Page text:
The double Torah reading of Matot-Masei feels like an anticlimax, particularly if we buy the notion that Deuteronomy in an important way is its own separate book. This should be the stirring ending to the narrative of the last four books. Yet here we have rules for vow-making, negotiations over living outside the borders of the land of Israel, establishment of cities of refuge, and the thrilling idea that one should not marry out of one’s own tribe. Aside from the war against Midian, this isn’t the stuff of thrilling conclusions.

Yet it’s important, and the general theme of these rules lies in the tension between individual needs and passions and communal responsibilities. In each case, an individual takes an action that puts a strain on the communal fabric. Marriage is not a personal act, but a communal one, and must therefore be undertaken with the community in mind. Similarly cities of refuge exist so that private matters–revenge killings–do not strain the communal structure. The dialogue between Moses and Reuben, Gad and Menashe also highlights this tension, as Moses insists that the tribes agree to fulfill their communal duties before their private wishes of living on the other side of the Jordan.

In the case of the war against Midian, Rashi offers us an insight into Moses’s personal struggle in this regard. We must first remember that Moses himself has a close connection with the Midianites, as his wife is one of them. And we must further bear in mind that Moses understands that upon fulfillment of this commandment he himself will die, as God clearly states: “Avenge the Israelites against Midian, afterward you will be gathered unto your people” (Num. 31:2). Rashi notes that the very next words are “And Moses spoke to the children of Israel,” to command them to make war against Midian: “Even though he heard that his death was tied up in the act, he carried out his orders happily and without delay.” That is to say, even in the ultimate moment of his life, with his own death around the corner, Moses puts communal priorities ahead of his own.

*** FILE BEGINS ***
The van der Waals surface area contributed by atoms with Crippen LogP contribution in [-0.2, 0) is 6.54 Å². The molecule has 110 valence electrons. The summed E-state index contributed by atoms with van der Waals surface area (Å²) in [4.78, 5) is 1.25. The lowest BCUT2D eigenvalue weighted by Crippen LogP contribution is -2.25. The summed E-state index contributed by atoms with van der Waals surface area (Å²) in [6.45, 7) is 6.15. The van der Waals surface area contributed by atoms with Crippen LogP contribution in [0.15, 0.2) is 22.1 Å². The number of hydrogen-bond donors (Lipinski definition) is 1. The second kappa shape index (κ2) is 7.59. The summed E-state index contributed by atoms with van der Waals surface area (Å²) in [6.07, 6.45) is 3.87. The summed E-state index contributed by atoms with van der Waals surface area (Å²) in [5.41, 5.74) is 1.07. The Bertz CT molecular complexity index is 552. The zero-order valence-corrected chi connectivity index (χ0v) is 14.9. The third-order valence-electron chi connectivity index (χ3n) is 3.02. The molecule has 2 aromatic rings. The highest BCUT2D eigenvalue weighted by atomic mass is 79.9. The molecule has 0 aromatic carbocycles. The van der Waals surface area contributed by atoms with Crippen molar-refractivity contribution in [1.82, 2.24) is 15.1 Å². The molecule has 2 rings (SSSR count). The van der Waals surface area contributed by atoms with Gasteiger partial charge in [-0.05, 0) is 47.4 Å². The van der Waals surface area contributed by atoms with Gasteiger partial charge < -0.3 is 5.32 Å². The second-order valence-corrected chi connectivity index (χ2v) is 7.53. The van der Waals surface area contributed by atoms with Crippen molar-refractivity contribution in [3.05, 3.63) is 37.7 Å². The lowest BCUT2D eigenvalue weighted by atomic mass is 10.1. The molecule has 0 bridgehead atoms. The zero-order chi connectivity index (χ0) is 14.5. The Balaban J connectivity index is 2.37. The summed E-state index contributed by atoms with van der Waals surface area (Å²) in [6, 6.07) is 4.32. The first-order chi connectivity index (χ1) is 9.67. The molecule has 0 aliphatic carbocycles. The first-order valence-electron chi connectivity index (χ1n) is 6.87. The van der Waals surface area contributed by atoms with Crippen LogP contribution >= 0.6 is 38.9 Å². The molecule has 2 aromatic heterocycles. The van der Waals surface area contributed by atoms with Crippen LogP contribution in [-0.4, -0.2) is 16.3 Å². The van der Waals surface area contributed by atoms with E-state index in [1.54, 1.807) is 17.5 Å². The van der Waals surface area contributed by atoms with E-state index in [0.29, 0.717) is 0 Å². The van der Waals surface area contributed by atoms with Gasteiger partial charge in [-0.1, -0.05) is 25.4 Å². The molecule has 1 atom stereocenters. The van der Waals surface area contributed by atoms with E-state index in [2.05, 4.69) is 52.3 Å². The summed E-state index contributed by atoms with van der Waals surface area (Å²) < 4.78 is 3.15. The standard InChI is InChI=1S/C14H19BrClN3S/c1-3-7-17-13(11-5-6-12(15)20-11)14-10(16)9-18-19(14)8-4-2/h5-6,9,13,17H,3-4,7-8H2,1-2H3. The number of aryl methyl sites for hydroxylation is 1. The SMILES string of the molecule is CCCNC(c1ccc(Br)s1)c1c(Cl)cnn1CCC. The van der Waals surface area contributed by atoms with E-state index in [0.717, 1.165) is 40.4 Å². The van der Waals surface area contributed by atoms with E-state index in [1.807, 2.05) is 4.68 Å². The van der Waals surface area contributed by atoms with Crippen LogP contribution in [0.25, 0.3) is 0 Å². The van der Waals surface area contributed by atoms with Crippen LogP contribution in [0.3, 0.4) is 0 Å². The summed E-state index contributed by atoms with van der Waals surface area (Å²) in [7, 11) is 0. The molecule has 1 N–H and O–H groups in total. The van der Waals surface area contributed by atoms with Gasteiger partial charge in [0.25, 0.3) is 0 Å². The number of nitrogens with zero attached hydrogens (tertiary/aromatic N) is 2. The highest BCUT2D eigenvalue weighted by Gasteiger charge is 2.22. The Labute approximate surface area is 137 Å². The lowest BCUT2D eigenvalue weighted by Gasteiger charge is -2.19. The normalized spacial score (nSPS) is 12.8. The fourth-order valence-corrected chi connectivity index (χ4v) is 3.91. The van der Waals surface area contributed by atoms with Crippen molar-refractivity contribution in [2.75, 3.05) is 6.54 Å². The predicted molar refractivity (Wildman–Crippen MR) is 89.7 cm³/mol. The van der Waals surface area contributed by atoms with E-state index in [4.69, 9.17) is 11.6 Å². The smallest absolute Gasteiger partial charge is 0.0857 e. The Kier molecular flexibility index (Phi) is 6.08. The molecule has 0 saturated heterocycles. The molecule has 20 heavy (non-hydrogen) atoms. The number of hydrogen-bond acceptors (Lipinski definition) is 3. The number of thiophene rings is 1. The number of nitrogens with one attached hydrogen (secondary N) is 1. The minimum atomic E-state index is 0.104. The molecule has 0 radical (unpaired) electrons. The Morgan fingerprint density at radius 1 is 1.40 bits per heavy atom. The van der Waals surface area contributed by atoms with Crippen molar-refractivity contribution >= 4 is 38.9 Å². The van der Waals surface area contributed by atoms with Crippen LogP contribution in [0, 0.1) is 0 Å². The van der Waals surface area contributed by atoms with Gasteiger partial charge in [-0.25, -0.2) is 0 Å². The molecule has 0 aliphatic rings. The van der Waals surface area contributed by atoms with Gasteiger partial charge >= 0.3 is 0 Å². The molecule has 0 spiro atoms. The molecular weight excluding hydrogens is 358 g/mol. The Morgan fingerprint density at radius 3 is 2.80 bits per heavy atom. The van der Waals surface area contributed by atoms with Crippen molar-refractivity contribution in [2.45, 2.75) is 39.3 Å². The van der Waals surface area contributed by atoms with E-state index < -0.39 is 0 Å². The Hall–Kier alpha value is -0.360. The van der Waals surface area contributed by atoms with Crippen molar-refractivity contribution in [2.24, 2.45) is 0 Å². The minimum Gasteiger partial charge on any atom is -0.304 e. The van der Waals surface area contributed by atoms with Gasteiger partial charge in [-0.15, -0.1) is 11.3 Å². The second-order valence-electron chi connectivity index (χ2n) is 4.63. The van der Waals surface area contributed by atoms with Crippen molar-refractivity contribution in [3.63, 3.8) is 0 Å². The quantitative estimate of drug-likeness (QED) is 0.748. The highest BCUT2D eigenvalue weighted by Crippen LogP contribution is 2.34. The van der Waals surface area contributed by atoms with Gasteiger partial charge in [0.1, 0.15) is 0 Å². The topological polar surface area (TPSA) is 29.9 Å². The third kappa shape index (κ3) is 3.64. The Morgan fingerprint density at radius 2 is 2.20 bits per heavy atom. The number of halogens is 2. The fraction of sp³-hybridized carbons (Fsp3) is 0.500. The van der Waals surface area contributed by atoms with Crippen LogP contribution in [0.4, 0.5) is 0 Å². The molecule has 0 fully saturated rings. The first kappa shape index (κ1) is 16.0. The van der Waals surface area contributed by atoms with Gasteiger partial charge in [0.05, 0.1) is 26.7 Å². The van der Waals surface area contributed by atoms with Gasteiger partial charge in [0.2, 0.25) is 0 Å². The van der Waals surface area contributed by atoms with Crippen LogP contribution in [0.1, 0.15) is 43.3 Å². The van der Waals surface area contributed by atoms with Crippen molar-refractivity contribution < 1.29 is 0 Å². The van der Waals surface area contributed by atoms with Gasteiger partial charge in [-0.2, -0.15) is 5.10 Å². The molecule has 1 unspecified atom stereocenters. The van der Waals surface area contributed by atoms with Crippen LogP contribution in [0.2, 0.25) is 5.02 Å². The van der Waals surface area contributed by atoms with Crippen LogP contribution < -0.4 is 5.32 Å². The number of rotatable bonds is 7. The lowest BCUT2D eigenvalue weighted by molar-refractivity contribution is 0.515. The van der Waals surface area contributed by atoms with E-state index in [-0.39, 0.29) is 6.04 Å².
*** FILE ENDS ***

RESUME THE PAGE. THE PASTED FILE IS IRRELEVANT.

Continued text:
All of this is rooted in the opening of the parasha, with the commandment that whenever one makes a vow, “he shall not violate his word; all that leaes his mouth he shall do” (Num. 30:2). When we speak, when we make a promise, we commit ourselves to something larger than us. Our private world is now a part of the larger world through the medium of language and the concept of contracts and covenants. To live as an island, as John Donne reminds us, is impossible. As the Israelites are about to cross into the land of Canaan, this is the Torah’s major theme. It all comes down to keeping our word and living a live in responsibility to our fellow travelers.

Shabbat shalom: